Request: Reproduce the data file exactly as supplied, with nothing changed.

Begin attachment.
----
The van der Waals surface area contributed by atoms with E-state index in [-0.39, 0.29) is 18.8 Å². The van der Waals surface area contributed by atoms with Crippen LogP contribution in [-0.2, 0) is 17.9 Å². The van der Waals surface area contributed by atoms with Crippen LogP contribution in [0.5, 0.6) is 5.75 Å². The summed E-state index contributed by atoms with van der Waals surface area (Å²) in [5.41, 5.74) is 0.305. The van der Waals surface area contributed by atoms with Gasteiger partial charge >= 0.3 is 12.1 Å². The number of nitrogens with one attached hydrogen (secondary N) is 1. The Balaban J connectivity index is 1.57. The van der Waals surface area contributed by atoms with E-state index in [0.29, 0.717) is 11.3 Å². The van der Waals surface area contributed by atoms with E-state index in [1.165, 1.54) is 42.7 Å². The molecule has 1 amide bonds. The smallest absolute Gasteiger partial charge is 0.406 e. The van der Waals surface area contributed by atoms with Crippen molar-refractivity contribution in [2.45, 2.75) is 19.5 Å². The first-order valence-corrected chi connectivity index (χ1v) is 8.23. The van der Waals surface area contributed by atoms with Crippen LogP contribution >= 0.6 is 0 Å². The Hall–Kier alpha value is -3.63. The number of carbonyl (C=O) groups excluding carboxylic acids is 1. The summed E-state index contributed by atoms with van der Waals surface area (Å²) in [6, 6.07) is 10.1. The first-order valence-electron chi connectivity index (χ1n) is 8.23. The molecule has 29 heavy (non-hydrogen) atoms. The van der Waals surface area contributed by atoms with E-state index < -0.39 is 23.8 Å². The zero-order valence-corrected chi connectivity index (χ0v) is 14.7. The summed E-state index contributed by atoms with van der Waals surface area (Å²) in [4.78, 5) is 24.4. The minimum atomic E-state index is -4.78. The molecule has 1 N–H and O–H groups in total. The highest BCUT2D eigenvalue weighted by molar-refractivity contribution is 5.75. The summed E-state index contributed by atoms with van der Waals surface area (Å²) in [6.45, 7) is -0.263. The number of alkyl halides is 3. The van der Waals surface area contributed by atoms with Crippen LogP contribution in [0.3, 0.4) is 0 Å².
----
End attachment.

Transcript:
The van der Waals surface area contributed by atoms with E-state index in [-0.39, 0.29) is 18.8 Å². The van der Waals surface area contributed by atoms with Crippen LogP contribution in [-0.2, 0) is 17.9 Å². The van der Waals surface area contributed by atoms with Crippen LogP contribution in [0.5, 0.6) is 5.75 Å². The summed E-state index contributed by atoms with van der Waals surface area (Å²) in [5.41, 5.74) is 0.305. The van der Waals surface area contributed by atoms with Gasteiger partial charge >= 0.3 is 12.1 Å². The number of nitrogens with one attached hydrogen (secondary N) is 1. The Balaban J connectivity index is 1.57. The van der Waals surface area contributed by atoms with E-state index in [0.29, 0.717) is 11.3 Å². The van der Waals surface area contributed by atoms with E-state index in [1.165, 1.54) is 42.7 Å². The molecule has 1 amide bonds. The smallest absolute Gasteiger partial charge is 0.406 e. The van der Waals surface area contributed by atoms with Crippen molar-refractivity contribution in [2.45, 2.75) is 19.5 Å². The first-order valence-corrected chi connectivity index (χ1v) is 8.23. The van der Waals surface area contributed by atoms with Crippen LogP contribution >= 0.6 is 0 Å². The Hall–Kier alpha value is -3.63. The number of carbonyl (C=O) groups excluding carboxylic acids is 1. The summed E-state index contributed by atoms with van der Waals surface area (Å²) in [6, 6.07) is 10.1. The first-order valence-electron chi connectivity index (χ1n) is 8.23. The molecule has 29 heavy (non-hydrogen) atoms. The van der Waals surface area contributed by atoms with E-state index < -0.39 is 23.8 Å². The zero-order valence-corrected chi connectivity index (χ0v) is 14.7. The summed E-state index contributed by atoms with van der Waals surface area (Å²) in [4.78, 5) is 24.4. The minimum atomic E-state index is -4.78. The molecule has 1 N–H and O–H groups in total. The highest BCUT2D eigenvalue weighted by molar-refractivity contribution is 5.75. The summed E-state index contributed by atoms with van der Waals surface area (Å²) in [6.45, 7) is -0.263. The number of alkyl halides is 3. The van der Waals surface area contributed by atoms with Crippen LogP contribution in [0.3, 0.4) is 0 Å².